Wednesday, August 26, 2015

The Magical Magnetism of Yvonne Craig

About 15 years ago I went to a Hollywood Collector Show, which was not held in Hollywood but at the Beverly Garland Hotel in Burbank. Yvonne Craig was there and she was the celebrity I was most excited to meet. 

I believe our conversation went something like this:

Me: Ummm…Hi

Her: Hi! Are you having a good time at the show?

Me. Ummm…Hi

Her: Would you like me to sign a photo for you?

Me: Ummm…Hi

And so on. But I did get a signed photo that was proudly displayed for years on my office wall.

As every fan of good TV knows by now, Yvonne Craig passed away last week. We have a no-obits rule around here, but when Mitchell Hadley, one of the TV bloggers I most respect, describes her passing as news that “no classic television blog worth its weight could ignore,” I listen. So let’s call this a tribute as we did with the James Best piece.

Actually, a piece on Ms. Craig was roughed out several months ago. She was going to be one in a series of blogs on Comfort TV stars that were blessed with an exceptional magnetism that always drew your eye and captivated your attention. With these actors it wasn’t about the role they played, it was the charisma and personality they brought to it that made it special.

It’s a quality that is hard to define but you know it when you see it. James Garner and David Janssen had it. So do Kate Jackson and Diana Rigg. Craig, like Jackson and Rigg, could have coasted through a performance on her remarkable looks, especially when the script didn’t call for much more than a pretty face. But she never did. 

She appeared in memorable guest spots on more than 50 different shows, from westerns (Bronco, Wagon Train, The Big Valley) to sitcoms (McHale’s Navy, I’m Dickens, He’s Fenster, The Courtship of Eddie’s Father). I can’t cover them all but here are some of the many highlights.

Yvonne Craig appeared in five episodes of The Many Loves of Dobie Gillis (actually six including the pilot but that was just a walk-on). Dwayne Hickman as Dobie played a dumb guy but in a smart way; he was very nimble with dialogue and needed a strong female presence to play off of, which he always had in regulars Tuesday Weld and Sheila Kuehl.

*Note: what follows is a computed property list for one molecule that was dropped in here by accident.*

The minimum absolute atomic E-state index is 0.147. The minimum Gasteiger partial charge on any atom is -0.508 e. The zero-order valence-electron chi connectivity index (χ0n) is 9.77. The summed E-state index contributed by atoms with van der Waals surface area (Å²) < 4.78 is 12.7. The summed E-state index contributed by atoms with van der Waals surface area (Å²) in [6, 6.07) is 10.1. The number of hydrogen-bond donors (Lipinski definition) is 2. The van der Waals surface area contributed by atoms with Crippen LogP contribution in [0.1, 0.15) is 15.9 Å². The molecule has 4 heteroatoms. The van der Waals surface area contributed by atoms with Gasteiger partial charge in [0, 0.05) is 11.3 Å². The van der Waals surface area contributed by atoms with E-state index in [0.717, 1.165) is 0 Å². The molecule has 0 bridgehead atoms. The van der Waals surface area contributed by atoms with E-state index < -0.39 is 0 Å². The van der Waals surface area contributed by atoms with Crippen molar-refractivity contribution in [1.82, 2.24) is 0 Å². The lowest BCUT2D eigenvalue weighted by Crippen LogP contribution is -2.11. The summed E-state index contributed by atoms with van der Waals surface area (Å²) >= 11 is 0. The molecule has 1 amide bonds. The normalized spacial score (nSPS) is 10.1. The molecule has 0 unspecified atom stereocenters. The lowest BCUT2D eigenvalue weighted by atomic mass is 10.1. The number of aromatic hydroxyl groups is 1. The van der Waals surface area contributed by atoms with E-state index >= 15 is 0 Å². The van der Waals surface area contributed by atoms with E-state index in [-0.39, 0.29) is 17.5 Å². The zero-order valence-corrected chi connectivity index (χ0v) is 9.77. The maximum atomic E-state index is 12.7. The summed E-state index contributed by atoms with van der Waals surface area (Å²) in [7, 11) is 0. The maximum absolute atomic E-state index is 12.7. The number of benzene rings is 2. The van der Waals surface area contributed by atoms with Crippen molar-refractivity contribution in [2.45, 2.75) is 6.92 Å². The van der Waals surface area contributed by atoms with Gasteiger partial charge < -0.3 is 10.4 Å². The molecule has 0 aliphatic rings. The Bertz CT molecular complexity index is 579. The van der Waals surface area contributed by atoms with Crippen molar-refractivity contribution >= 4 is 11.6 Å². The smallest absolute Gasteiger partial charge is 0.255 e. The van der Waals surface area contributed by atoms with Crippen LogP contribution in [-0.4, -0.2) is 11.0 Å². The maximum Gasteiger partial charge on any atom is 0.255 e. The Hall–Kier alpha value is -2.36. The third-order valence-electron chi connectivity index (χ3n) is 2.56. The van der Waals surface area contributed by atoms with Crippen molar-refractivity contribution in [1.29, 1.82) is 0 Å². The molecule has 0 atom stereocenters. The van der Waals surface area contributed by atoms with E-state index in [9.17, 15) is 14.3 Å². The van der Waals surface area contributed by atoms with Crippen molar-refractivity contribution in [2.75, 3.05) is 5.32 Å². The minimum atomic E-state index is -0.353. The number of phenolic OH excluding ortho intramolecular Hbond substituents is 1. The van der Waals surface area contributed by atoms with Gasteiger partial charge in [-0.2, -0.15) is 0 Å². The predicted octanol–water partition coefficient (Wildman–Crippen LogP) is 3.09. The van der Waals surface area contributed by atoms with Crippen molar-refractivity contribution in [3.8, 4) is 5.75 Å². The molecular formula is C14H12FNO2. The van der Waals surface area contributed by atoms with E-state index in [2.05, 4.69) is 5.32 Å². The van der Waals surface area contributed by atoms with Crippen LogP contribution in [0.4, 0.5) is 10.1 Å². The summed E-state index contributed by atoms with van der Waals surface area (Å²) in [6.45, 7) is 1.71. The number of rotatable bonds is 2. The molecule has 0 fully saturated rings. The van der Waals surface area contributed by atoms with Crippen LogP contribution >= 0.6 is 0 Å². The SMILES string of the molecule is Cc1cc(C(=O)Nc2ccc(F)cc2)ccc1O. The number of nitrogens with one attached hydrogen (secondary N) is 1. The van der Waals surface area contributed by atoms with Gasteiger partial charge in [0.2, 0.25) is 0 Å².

Playing five different one-episode crushes, Craig always made a formidable match for the love-struck Dobie. In “The Flying Millicans” she was Aphrodite, the toga-clad daughter of a fitness-obsessed family; in “Dobie’s Navy Blues” she was Myrna Lomax whom Dobie loved enough to almost join the Navy to please her father. Even in “Flow Gently, Sweet Money,” working with a character clearly derivative of Tuesday Weld’s money-hungry Thalia Menninger, she delivered delightfully cynical dialogue with aplomb. 

In the Star Trek episode “Whom Gods Destroy” she was Marta, the green-tinted Orion slave girl. People remember her seductive dance but not the dialogue around it, and that’s where Craig really created a haunting, (and haunted) schizoid casualty that joins Khan and Harry Mudd among the series’ most memorable guest characters. 

In The Wild, Wild West Craig played an assassin named Ecstasy (“The Night of the Grand Emir”), who was so alluring that after her intended victim survives he asks her out to dinner. As in Star Trek this was a role that made delightful use of her professional dance training.

Craig also played a rich girl turned beatnik in the appropriately named Mr. Lucky episode “Little Miss Wow,” the feisty daughter of a missing sailor in Voyage to the Bottom of the Sea, and a meter maid on My Three Sons.

But it was her one-season appearance as Batgirl opposite Adam West and Burt Ward that still overshadows a lot of other fine work, a plight experienced by any actor fortunate enough to create an iconic character. 

The show really didn’t do right by her much of the time. In the third and final season of Batman the writing had slipped, most of the stories were no longer two-parters with cliffhangers, and poor Batgirl was usually captured far too quickly by chumps like Lord Fogg and Louis the Lilac.

And yet, every episode in which she appeared was a joy. Craig’s Batgirl was a carefree superhero, the antithesis of the dark and brooding caped crusaders of more recent films. She smiled and high-kicked through every fight, and radiated confidence each time she bounced into a room, head tilted back, hands on hips, ready for action.

I bought the Batman series blu-rays about three months ago and have been getting reacquainted with the show ever since. The third-season is coming up soon and I expect the experience of watching it will be bittersweet. But I will still be happy to see Batgirl again. 


  1. Cheer up, David - I think you probably did better in conversation with her than I would have! Thanks as always for the kind words!

    1. My problem is that I don't do "fan" well in person. When I'm doing an interview (as I have with a few other gorgeous classic TV stars) I'm fine because I have a reason for being there and taking some of their time. But in situations like the one with Ms. Craig, my eloquence evaporates. Which is why I believe that was my last Hollywood Collector's Show. :)

  2. Honestly Yvonne was too plain for Batgirl role.